'insanity defense' and diminished capacity
Why does it all matter?
Kaczynski's defense team would have liked to introduce evidence which supported
a "not guilty by reason of insanity" judgment. Success on those grounds
would have resulted in an acquittal of the defendant, and in his probably
committal to a government psychiatric institution. However, Kaczynski refused
to allow his attorneys to pursue this course.
The defense attorneys would not like to be allowed to argue the "diminished
capacity" defense. If this defense is successful, it might have one of
First, the jury might decide that Kaczynski lacked the necessary presence
of mind for murder or another crime which required premeditation or wilfullness,
and acquit him of the more serious charges; or
Second, during the sentencing phase, the judge is permitted to depart
downward from the federal sentencing guidelines for defendants with diminished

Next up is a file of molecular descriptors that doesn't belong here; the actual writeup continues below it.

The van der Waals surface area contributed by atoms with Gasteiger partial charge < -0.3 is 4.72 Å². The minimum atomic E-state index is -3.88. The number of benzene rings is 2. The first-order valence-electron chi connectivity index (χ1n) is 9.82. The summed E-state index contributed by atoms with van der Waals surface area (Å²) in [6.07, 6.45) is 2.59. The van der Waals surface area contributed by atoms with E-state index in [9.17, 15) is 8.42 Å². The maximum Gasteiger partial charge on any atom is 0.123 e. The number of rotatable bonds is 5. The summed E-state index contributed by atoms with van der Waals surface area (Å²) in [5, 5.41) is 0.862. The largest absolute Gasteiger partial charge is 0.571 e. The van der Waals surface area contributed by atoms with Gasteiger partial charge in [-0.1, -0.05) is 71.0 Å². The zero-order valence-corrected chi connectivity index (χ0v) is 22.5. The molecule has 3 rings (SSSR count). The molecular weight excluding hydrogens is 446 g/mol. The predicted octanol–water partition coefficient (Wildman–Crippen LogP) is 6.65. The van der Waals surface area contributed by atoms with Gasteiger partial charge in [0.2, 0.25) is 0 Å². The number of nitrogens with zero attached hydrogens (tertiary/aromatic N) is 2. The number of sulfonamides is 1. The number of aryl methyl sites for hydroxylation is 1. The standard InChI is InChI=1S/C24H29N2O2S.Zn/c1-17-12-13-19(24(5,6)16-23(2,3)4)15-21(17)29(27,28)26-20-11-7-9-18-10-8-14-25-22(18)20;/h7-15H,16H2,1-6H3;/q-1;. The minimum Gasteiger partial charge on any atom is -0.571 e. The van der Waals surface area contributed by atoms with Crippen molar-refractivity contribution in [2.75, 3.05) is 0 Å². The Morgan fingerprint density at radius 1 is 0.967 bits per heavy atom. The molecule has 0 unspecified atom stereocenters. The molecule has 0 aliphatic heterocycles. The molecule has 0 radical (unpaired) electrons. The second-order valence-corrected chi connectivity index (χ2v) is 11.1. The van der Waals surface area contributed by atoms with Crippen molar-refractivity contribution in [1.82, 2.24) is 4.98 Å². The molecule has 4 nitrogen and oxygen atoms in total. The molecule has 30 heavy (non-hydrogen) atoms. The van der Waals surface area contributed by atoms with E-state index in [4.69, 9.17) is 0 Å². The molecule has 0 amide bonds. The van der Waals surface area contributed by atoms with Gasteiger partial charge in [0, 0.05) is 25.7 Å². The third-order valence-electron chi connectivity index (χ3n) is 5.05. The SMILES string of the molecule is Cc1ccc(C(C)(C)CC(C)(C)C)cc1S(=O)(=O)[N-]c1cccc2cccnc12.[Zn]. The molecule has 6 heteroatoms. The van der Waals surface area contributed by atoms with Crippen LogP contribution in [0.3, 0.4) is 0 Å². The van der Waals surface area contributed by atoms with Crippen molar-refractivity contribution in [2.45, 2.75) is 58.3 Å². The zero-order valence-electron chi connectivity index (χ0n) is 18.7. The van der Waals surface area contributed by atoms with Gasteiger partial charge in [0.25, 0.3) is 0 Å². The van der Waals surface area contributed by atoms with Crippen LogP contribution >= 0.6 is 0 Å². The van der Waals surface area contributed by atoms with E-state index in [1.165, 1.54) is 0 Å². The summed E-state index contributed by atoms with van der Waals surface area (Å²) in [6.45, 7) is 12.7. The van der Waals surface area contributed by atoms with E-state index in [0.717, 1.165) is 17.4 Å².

The prosecution sees diminished capacity essentially as a sentencing matter.
They argue that allowing evidence of Kaczynski's paranoid schizophrenia
would unduly bias the jury in his favor and would distract jury members
from the issue at hand: whetehr Kaczynski committed the acts of which he
is accused. They want the judge to refuse to permit such evidence to be
presented to the jury.
Furthermore, the prosecutors are upset that Kaczynski will not allow
government experts to interview him. In the interest of fairness, they
argue, the defense must not be allowed to present evidence which results
from its own witnesses' interviews with Kaczynski.